Tiger by the fail
A farmer in Aberdeenshire, Scotland, went to check his cows and discovered a tiger in the cow shed. Photographs of said tiger were sent to the police, and an experienced sergeant confirmed it was definitely the real McCoy. Cue numerous units, including three armed response vehicles and a dog handler, sent to the farm to tackle the beast. Nervous radio updates said it was unclear if the tiger had eaten any cattle and "its ears were seen to twitch but other than that it was very settled". Eventually, the sergeant went on the air and declared it was actually a stuffed toy.
Way to make milk flow? Pull the other one
• Wildlife camera operator Gavin Thurston has shot footage for many of the best nature documentaries and revealed that he once sat for 12 hours a day, for 17 days, to try to film female lace goanna lizards returning to dig their newly hatched young from a termite mound in southeast Australia. After all that, did he get the shot? No! Thurston says he has intervened with mother nature but rarely.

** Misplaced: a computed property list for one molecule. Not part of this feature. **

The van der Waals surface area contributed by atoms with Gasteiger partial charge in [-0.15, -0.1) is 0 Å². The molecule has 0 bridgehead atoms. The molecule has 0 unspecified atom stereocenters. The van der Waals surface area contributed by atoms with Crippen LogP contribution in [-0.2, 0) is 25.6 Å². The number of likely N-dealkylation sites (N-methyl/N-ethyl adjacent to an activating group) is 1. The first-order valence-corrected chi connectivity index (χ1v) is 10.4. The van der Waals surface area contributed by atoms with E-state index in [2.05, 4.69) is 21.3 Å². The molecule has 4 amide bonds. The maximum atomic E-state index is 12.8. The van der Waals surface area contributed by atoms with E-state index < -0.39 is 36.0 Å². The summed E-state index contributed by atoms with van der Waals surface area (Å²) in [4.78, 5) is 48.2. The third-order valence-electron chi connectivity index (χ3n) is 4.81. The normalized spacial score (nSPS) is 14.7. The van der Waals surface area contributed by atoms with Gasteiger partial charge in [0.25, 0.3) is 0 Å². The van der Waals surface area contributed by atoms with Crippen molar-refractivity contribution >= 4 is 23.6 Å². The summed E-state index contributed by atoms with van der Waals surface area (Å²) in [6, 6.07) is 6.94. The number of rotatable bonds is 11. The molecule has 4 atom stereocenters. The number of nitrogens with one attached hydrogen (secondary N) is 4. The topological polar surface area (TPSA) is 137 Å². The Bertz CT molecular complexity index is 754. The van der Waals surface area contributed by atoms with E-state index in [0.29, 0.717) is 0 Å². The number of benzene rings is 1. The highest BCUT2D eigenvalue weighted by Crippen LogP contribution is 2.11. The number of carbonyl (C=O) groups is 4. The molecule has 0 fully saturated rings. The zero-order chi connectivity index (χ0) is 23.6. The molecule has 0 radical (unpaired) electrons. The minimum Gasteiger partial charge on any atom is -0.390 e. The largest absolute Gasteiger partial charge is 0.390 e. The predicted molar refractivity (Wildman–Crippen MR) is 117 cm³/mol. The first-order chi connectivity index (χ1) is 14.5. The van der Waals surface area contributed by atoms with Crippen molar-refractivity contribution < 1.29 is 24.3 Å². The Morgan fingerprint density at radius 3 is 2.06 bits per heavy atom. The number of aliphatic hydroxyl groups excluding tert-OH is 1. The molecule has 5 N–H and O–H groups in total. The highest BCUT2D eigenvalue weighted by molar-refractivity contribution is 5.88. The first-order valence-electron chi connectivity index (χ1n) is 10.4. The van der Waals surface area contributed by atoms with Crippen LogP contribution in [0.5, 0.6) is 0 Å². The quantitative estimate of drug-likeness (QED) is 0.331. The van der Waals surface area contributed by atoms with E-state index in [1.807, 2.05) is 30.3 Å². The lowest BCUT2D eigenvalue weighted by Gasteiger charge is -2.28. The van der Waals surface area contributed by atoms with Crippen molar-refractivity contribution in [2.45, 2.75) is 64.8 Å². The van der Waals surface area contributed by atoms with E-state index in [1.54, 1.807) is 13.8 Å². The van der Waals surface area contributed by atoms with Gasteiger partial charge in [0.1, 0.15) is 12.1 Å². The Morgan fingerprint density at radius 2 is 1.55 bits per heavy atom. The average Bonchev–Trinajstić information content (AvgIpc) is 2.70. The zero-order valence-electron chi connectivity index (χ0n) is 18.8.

• "I was filming green turtle hatchlings on the northwest coast of Australia — each nest produces around 80 hatchlings but only a handful make it even to the sea before being eaten by gulls. After six days of filming, myself and the producer both got up and ran down the beach scooping up the hatchlings in our T-shirts and took them down to the sea."
• While filming in Southern Sudan with the Dinka tribe he witnessed a woman blowing into the vagina of a cow. "When I raised the camera to film this extraordinary event, she shied away. I asked the interpreter to go and ask why she was doing that. Amazingly, the woman told us that the cow was not producing so much milk and that by blowing in its vagina the milk yield would increase." (Source: Reddit AMA).
Going out on perfect note
Dave Pitches writes: "Tonga, some time ago. A brass band on the back of a truck. Follow the gentle music to the wharf, where the casket is carefully transhipped to a small boat. As it moves away on this final voyage, the band get started on the hymn, Abide With Me. The soprano cornet hits the second verse, true and clear over the water — I can hear it still, 35 years later."
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